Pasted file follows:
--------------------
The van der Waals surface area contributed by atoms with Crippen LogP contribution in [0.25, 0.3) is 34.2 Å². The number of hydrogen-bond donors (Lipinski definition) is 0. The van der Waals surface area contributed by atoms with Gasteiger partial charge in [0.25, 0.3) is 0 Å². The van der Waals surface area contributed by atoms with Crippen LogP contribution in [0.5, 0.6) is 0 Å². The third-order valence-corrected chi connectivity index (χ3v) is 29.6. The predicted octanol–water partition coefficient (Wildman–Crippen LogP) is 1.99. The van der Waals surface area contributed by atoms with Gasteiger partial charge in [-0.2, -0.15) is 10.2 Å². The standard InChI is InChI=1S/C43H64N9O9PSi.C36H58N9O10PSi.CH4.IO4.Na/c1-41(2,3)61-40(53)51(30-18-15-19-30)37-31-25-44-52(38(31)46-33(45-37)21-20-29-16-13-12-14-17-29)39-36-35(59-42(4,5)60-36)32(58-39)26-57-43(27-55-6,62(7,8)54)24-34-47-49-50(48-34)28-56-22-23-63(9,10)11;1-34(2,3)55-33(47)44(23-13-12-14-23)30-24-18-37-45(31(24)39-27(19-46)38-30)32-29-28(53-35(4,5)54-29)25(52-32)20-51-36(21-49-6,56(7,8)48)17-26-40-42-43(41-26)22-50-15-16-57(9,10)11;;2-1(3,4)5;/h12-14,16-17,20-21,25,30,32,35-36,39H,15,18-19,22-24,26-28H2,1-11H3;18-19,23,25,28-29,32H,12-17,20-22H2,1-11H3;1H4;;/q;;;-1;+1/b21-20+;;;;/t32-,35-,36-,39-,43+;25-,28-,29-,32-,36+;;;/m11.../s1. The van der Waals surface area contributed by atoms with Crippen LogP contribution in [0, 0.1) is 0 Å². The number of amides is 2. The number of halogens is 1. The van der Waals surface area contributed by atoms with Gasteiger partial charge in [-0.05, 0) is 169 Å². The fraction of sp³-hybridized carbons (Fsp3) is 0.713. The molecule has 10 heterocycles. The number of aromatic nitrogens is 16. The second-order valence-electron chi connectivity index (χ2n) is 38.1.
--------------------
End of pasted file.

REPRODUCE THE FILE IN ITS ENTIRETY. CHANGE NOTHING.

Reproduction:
The van der Waals surface area contributed by atoms with Crippen LogP contribution in [0.25, 0.3) is 34.2 Å². The number of hydrogen-bond donors (Lipinski definition) is 0. The van der Waals surface area contributed by atoms with Gasteiger partial charge in [0.25, 0.3) is 0 Å². The van der Waals surface area contributed by atoms with Crippen LogP contribution in [0.5, 0.6) is 0 Å². The third-order valence-corrected chi connectivity index (χ3v) is 29.6. The predicted octanol–water partition coefficient (Wildman–Crippen LogP) is 1.99. The van der Waals surface area contributed by atoms with Gasteiger partial charge in [-0.2, -0.15) is 10.2 Å². The standard InChI is InChI=1S/C43H64N9O9PSi.C36H58N9O10PSi.CH4.IO4.Na/c1-41(2,3)61-40(53)51(30-18-15-19-30)37-31-25-44-52(38(31)46-33(45-37)21-20-29-16-13-12-14-17-29)39-36-35(59-42(4,5)60-36)32(58-39)26-57-43(27-55-6,62(7,8)54)24-34-47-49-50(48-34)28-56-22-23-63(9,10)11;1-34(2,3)55-33(47)44(23-13-12-14-23)30-24-18-37-45(31(24)39-27(19-46)38-30)32-29-28(53-35(4,5)54-29)25(52-32)20-51-36(21-49-6,56(7,8)48)17-26-40-42-43(41-26)22-50-15-16-57(9,10)11;;2-1(3,4)5;/h12-14,16-17,20-21,25,30,32,35-36,39H,15,18-19,22-24,26-28H2,1-11H3;18-19,23,25,28-29,32H,12-17,20-22H2,1-11H3;1H4;;/q;;;-1;+1/b21-20+;;;;/t32-,35-,36-,39-,43+;25-,28-,29-,32-,36+;;;/m11.../s1. The van der Waals surface area contributed by atoms with Crippen LogP contribution in [0, 0.1) is 0 Å². The number of amides is 2. The number of halogens is 1. The van der Waals surface area contributed by atoms with Gasteiger partial charge in [-0.05, 0) is 169 Å². The fraction of sp³-hybridized carbons (Fsp3) is 0.713. The molecule has 10 heterocycles. The number of aromatic nitrogens is 16. The second-order valence-electron chi connectivity index (χ2n) is 38.1.